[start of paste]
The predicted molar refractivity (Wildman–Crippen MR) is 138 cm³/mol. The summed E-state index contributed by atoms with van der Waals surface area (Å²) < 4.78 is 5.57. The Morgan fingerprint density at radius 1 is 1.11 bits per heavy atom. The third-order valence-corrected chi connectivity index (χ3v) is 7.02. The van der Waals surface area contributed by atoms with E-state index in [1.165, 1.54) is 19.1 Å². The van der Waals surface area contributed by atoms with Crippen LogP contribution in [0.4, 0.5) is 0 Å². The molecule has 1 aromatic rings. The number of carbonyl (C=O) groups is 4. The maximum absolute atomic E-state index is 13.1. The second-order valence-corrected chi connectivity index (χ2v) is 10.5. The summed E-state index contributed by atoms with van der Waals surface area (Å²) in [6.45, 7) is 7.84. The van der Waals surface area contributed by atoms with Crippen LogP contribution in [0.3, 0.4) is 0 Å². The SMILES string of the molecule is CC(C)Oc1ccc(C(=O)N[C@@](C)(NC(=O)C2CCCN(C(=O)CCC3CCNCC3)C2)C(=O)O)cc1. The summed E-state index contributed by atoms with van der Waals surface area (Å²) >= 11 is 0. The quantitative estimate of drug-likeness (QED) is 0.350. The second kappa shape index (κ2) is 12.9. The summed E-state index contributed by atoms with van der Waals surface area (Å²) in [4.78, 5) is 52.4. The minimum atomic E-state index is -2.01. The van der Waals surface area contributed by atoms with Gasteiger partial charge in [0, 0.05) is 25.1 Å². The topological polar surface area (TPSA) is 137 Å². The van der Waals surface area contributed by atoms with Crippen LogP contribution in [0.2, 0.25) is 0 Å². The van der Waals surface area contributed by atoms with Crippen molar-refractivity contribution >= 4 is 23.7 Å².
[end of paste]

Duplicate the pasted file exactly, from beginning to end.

The predicted molar refractivity (Wildman–Crippen MR) is 138 cm³/mol. The summed E-state index contributed by atoms with van der Waals surface area (Å²) < 4.78 is 5.57. The Morgan fingerprint density at radius 1 is 1.11 bits per heavy atom. The third-order valence-corrected chi connectivity index (χ3v) is 7.02. The van der Waals surface area contributed by atoms with E-state index in [1.165, 1.54) is 19.1 Å². The van der Waals surface area contributed by atoms with Crippen LogP contribution in [0.4, 0.5) is 0 Å². The molecule has 1 aromatic rings. The number of carbonyl (C=O) groups is 4. The maximum absolute atomic E-state index is 13.1. The second-order valence-corrected chi connectivity index (χ2v) is 10.5. The summed E-state index contributed by atoms with van der Waals surface area (Å²) in [6.45, 7) is 7.84. The van der Waals surface area contributed by atoms with Crippen LogP contribution in [0.3, 0.4) is 0 Å². The SMILES string of the molecule is CC(C)Oc1ccc(C(=O)N[C@@](C)(NC(=O)C2CCCN(C(=O)CCC3CCNCC3)C2)C(=O)O)cc1. The summed E-state index contributed by atoms with van der Waals surface area (Å²) >= 11 is 0. The quantitative estimate of drug-likeness (QED) is 0.350. The second kappa shape index (κ2) is 12.9. The summed E-state index contributed by atoms with van der Waals surface area (Å²) in [4.78, 5) is 52.4. The minimum atomic E-state index is -2.01. The van der Waals surface area contributed by atoms with Gasteiger partial charge in [0, 0.05) is 25.1 Å². The topological polar surface area (TPSA) is 137 Å². The van der Waals surface area contributed by atoms with Crippen LogP contribution in [0.2, 0.25) is 0 Å². The van der Waals surface area contributed by atoms with Crippen molar-refractivity contribution >= 4 is 23.7 Å².